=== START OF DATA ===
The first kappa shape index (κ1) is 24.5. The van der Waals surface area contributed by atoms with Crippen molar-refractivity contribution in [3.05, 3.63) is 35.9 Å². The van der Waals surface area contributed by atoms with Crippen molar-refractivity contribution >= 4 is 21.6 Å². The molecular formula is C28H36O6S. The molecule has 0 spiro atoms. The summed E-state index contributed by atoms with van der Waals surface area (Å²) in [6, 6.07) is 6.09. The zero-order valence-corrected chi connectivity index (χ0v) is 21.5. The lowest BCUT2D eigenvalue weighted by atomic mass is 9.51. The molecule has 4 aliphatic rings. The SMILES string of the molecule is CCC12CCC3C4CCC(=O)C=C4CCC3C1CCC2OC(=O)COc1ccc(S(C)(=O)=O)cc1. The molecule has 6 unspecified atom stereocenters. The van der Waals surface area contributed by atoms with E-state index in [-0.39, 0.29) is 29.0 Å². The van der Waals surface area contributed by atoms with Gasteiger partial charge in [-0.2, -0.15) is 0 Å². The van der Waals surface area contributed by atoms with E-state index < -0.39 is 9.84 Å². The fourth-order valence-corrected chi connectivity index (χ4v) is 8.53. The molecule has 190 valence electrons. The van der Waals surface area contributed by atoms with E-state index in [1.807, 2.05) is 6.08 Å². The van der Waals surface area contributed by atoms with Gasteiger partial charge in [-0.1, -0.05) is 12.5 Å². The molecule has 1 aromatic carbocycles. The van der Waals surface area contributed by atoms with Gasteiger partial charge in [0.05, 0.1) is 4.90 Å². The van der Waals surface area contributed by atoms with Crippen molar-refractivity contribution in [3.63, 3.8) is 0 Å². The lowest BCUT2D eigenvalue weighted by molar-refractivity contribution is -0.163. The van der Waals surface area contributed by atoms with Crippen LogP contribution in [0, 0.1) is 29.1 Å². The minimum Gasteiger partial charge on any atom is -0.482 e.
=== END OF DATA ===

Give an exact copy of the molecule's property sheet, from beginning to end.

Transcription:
The first kappa shape index (κ1) is 24.5. The van der Waals surface area contributed by atoms with Crippen molar-refractivity contribution in [3.05, 3.63) is 35.9 Å². The van der Waals surface area contributed by atoms with Crippen molar-refractivity contribution >= 4 is 21.6 Å². The molecular formula is C28H36O6S. The molecule has 0 spiro atoms. The summed E-state index contributed by atoms with van der Waals surface area (Å²) in [6, 6.07) is 6.09. The zero-order valence-corrected chi connectivity index (χ0v) is 21.5. The lowest BCUT2D eigenvalue weighted by atomic mass is 9.51. The molecule has 4 aliphatic rings. The SMILES string of the molecule is CCC12CCC3C4CCC(=O)C=C4CCC3C1CCC2OC(=O)COc1ccc(S(C)(=O)=O)cc1. The molecule has 6 unspecified atom stereocenters. The van der Waals surface area contributed by atoms with E-state index in [-0.39, 0.29) is 29.0 Å². The van der Waals surface area contributed by atoms with Gasteiger partial charge in [-0.2, -0.15) is 0 Å². The van der Waals surface area contributed by atoms with E-state index < -0.39 is 9.84 Å². The fourth-order valence-corrected chi connectivity index (χ4v) is 8.53. The molecule has 190 valence electrons. The van der Waals surface area contributed by atoms with E-state index in [1.807, 2.05) is 6.08 Å². The van der Waals surface area contributed by atoms with Gasteiger partial charge in [-0.1, -0.05) is 12.5 Å². The molecule has 1 aromatic carbocycles. The van der Waals surface area contributed by atoms with Gasteiger partial charge in [0.05, 0.1) is 4.90 Å². The van der Waals surface area contributed by atoms with Crippen molar-refractivity contribution in [3.63, 3.8) is 0 Å². The lowest BCUT2D eigenvalue weighted by molar-refractivity contribution is -0.163. The van der Waals surface area contributed by atoms with Crippen LogP contribution in [0, 0.1) is 29.1 Å². The minimum Gasteiger partial charge on any atom is -0.482 e.